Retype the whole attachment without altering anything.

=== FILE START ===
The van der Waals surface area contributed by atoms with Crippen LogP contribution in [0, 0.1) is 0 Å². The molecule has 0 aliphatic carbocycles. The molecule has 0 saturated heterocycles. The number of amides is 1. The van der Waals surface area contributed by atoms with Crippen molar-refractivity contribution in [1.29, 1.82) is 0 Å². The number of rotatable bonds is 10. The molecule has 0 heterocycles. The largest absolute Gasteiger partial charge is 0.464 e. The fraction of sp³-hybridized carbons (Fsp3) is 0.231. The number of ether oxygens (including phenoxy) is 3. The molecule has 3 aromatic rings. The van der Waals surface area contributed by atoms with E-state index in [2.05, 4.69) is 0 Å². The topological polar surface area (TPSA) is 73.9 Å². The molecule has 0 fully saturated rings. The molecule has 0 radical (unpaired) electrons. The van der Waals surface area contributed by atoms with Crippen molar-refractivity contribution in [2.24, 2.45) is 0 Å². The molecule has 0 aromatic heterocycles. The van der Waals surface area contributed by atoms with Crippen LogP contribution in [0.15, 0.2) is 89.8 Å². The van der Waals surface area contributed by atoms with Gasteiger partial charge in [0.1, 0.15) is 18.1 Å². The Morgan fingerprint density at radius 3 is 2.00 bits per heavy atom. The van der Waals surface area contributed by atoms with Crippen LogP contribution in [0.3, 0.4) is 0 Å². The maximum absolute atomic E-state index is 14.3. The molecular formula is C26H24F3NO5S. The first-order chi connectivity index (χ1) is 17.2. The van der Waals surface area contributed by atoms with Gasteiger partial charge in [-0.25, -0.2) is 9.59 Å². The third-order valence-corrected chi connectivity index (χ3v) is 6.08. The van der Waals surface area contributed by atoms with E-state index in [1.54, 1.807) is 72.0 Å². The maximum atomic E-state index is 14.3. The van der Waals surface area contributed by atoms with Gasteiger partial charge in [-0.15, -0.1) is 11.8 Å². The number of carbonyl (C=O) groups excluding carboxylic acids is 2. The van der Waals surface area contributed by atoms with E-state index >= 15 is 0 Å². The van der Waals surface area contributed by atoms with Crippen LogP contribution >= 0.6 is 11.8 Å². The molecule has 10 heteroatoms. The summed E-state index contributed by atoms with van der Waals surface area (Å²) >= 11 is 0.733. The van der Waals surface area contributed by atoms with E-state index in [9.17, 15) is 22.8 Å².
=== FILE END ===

The van der Waals surface area contributed by atoms with Crippen LogP contribution in [0, 0.1) is 0 Å². The molecule has 0 aliphatic carbocycles. The molecule has 0 saturated heterocycles. The number of amides is 1. The van der Waals surface area contributed by atoms with Crippen molar-refractivity contribution in [1.29, 1.82) is 0 Å². The number of rotatable bonds is 10. The molecule has 0 heterocycles. The largest absolute Gasteiger partial charge is 0.464 e. The fraction of sp³-hybridized carbons (Fsp3) is 0.231. The number of ether oxygens (including phenoxy) is 3. The molecule has 3 aromatic rings. The van der Waals surface area contributed by atoms with E-state index in [2.05, 4.69) is 0 Å². The topological polar surface area (TPSA) is 73.9 Å². The molecule has 0 fully saturated rings. The molecule has 0 radical (unpaired) electrons. The van der Waals surface area contributed by atoms with Crippen molar-refractivity contribution in [2.24, 2.45) is 0 Å². The molecule has 0 aromatic heterocycles. The van der Waals surface area contributed by atoms with Crippen LogP contribution in [0.15, 0.2) is 89.8 Å². The van der Waals surface area contributed by atoms with Gasteiger partial charge in [0.1, 0.15) is 18.1 Å². The Morgan fingerprint density at radius 3 is 2.00 bits per heavy atom. The van der Waals surface area contributed by atoms with Crippen LogP contribution in [0.3, 0.4) is 0 Å². The maximum absolute atomic E-state index is 14.3. The molecular formula is C26H24F3NO5S. The first-order chi connectivity index (χ1) is 17.2. The van der Waals surface area contributed by atoms with Gasteiger partial charge in [-0.25, -0.2) is 9.59 Å². The third-order valence-corrected chi connectivity index (χ3v) is 6.08. The van der Waals surface area contributed by atoms with E-state index in [1.54, 1.807) is 72.0 Å². The maximum atomic E-state index is 14.3. The van der Waals surface area contributed by atoms with Gasteiger partial charge in [-0.15, -0.1) is 11.8 Å². The number of carbonyl (C=O) groups excluding carboxylic acids is 2. The van der Waals surface area contributed by atoms with E-state index >= 15 is 0 Å². The van der Waals surface area contributed by atoms with Crippen LogP contribution >= 0.6 is 11.8 Å². The molecule has 10 heteroatoms. The summed E-state index contributed by atoms with van der Waals surface area (Å²) >= 11 is 0.733. The van der Waals surface area contributed by atoms with E-state index in [9.17, 15) is 22.8 Å².